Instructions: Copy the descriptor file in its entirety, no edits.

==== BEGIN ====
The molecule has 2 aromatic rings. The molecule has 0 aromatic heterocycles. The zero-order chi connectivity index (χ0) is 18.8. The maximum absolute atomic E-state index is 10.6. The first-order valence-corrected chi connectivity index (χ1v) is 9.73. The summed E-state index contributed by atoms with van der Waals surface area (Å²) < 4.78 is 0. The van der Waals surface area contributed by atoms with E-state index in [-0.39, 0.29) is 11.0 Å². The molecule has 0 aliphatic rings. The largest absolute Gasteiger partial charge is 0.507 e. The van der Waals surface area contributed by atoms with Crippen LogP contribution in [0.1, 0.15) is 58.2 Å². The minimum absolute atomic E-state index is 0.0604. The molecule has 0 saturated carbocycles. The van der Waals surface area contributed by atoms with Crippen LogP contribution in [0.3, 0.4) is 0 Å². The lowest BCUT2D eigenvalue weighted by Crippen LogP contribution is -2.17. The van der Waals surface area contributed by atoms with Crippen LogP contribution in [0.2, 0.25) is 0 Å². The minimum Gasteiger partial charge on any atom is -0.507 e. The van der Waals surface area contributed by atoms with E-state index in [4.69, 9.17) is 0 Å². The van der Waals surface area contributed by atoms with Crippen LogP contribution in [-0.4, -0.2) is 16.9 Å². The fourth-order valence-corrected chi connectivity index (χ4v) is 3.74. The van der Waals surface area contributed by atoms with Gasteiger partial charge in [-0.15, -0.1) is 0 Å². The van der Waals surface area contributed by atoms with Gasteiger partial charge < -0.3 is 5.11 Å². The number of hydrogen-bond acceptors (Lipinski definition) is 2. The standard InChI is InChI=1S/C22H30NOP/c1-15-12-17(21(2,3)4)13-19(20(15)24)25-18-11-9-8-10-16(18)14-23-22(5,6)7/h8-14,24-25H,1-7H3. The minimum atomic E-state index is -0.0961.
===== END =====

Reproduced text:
The molecule has 2 aromatic rings. The molecule has 0 aromatic heterocycles. The zero-order chi connectivity index (χ0) is 18.8. The maximum absolute atomic E-state index is 10.6. The first-order valence-corrected chi connectivity index (χ1v) is 9.73. The summed E-state index contributed by atoms with van der Waals surface area (Å²) < 4.78 is 0. The van der Waals surface area contributed by atoms with E-state index in [-0.39, 0.29) is 11.0 Å². The molecule has 0 aliphatic rings. The largest absolute Gasteiger partial charge is 0.507 e. The van der Waals surface area contributed by atoms with Crippen LogP contribution in [0.1, 0.15) is 58.2 Å². The minimum absolute atomic E-state index is 0.0604. The molecule has 0 saturated carbocycles. The van der Waals surface area contributed by atoms with Crippen LogP contribution in [0.3, 0.4) is 0 Å². The lowest BCUT2D eigenvalue weighted by Crippen LogP contribution is -2.17. The van der Waals surface area contributed by atoms with Crippen LogP contribution in [0.2, 0.25) is 0 Å². The minimum Gasteiger partial charge on any atom is -0.507 e. The van der Waals surface area contributed by atoms with E-state index in [4.69, 9.17) is 0 Å². The van der Waals surface area contributed by atoms with Crippen LogP contribution in [-0.4, -0.2) is 16.9 Å². The fourth-order valence-corrected chi connectivity index (χ4v) is 3.74. The van der Waals surface area contributed by atoms with Gasteiger partial charge in [-0.15, -0.1) is 0 Å². The van der Waals surface area contributed by atoms with Gasteiger partial charge < -0.3 is 5.11 Å². The number of hydrogen-bond acceptors (Lipinski definition) is 2. The standard InChI is InChI=1S/C22H30NOP/c1-15-12-17(21(2,3)4)13-19(20(15)24)25-18-11-9-8-10-16(18)14-23-22(5,6)7/h8-14,24-25H,1-7H3. The minimum atomic E-state index is -0.0961.